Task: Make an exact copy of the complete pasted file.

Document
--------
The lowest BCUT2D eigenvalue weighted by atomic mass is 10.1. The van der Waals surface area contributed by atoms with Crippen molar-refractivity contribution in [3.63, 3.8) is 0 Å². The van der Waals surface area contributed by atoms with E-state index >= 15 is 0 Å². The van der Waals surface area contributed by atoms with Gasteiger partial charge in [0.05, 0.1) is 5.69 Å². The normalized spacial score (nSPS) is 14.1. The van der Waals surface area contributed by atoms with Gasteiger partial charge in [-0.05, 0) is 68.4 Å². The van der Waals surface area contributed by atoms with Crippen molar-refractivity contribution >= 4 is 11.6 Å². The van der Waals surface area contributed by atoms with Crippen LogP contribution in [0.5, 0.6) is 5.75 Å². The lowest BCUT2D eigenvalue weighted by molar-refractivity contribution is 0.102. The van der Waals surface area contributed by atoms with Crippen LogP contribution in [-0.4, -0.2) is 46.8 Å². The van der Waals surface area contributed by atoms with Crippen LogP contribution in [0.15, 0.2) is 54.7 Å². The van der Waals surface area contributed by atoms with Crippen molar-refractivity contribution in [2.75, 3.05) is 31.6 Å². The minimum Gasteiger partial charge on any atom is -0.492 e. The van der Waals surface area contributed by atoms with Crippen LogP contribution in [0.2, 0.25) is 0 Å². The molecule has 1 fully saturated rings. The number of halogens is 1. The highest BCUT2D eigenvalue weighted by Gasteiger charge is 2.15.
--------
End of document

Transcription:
The lowest BCUT2D eigenvalue weighted by atomic mass is 10.1. The van der Waals surface area contributed by atoms with Crippen molar-refractivity contribution in [3.63, 3.8) is 0 Å². The van der Waals surface area contributed by atoms with E-state index >= 15 is 0 Å². The van der Waals surface area contributed by atoms with Gasteiger partial charge in [0.05, 0.1) is 5.69 Å². The normalized spacial score (nSPS) is 14.1. The van der Waals surface area contributed by atoms with Gasteiger partial charge in [-0.05, 0) is 68.4 Å². The van der Waals surface area contributed by atoms with Crippen molar-refractivity contribution >= 4 is 11.6 Å². The van der Waals surface area contributed by atoms with Crippen LogP contribution in [0.5, 0.6) is 5.75 Å². The lowest BCUT2D eigenvalue weighted by molar-refractivity contribution is 0.102. The van der Waals surface area contributed by atoms with Crippen LogP contribution in [-0.4, -0.2) is 46.8 Å². The van der Waals surface area contributed by atoms with Crippen LogP contribution in [0.15, 0.2) is 54.7 Å². The van der Waals surface area contributed by atoms with Crippen molar-refractivity contribution in [2.75, 3.05) is 31.6 Å². The minimum Gasteiger partial charge on any atom is -0.492 e. The van der Waals surface area contributed by atoms with Crippen LogP contribution in [0.2, 0.25) is 0 Å². The molecule has 1 fully saturated rings. The number of halogens is 1. The highest BCUT2D eigenvalue weighted by Gasteiger charge is 2.15.